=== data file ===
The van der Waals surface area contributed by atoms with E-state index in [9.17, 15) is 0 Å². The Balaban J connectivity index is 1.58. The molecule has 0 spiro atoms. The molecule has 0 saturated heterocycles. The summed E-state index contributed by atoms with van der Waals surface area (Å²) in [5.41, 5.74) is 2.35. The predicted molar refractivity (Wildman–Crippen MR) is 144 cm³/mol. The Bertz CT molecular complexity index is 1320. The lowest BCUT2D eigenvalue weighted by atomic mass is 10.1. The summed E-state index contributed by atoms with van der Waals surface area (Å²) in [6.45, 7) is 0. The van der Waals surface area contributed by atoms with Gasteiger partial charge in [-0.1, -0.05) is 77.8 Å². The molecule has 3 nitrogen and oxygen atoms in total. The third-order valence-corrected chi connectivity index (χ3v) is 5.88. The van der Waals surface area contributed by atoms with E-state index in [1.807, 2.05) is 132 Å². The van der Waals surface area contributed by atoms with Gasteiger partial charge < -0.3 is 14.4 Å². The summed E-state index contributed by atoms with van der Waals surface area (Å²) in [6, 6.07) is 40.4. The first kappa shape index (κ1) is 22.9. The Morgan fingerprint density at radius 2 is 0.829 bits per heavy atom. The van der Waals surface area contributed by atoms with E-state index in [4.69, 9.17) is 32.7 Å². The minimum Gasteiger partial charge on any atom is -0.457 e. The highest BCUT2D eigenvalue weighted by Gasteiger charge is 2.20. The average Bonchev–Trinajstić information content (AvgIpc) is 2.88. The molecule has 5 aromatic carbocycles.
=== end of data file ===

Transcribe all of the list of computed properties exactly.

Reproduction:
The van der Waals surface area contributed by atoms with E-state index in [9.17, 15) is 0 Å². The Balaban J connectivity index is 1.58. The molecule has 0 spiro atoms. The molecule has 0 saturated heterocycles. The summed E-state index contributed by atoms with van der Waals surface area (Å²) in [5.41, 5.74) is 2.35. The predicted molar refractivity (Wildman–Crippen MR) is 144 cm³/mol. The Bertz CT molecular complexity index is 1320. The lowest BCUT2D eigenvalue weighted by atomic mass is 10.1. The summed E-state index contributed by atoms with van der Waals surface area (Å²) in [6.45, 7) is 0. The van der Waals surface area contributed by atoms with Gasteiger partial charge in [-0.1, -0.05) is 77.8 Å². The molecule has 3 nitrogen and oxygen atoms in total. The third-order valence-corrected chi connectivity index (χ3v) is 5.88. The van der Waals surface area contributed by atoms with E-state index in [1.807, 2.05) is 132 Å². The van der Waals surface area contributed by atoms with Gasteiger partial charge < -0.3 is 14.4 Å². The summed E-state index contributed by atoms with van der Waals surface area (Å²) in [6, 6.07) is 40.4. The first kappa shape index (κ1) is 22.9. The Morgan fingerprint density at radius 2 is 0.829 bits per heavy atom. The van der Waals surface area contributed by atoms with E-state index in [4.69, 9.17) is 32.7 Å². The minimum Gasteiger partial charge on any atom is -0.457 e. The highest BCUT2D eigenvalue weighted by Gasteiger charge is 2.20. The average Bonchev–Trinajstić information content (AvgIpc) is 2.88. The molecule has 5 aromatic carbocycles.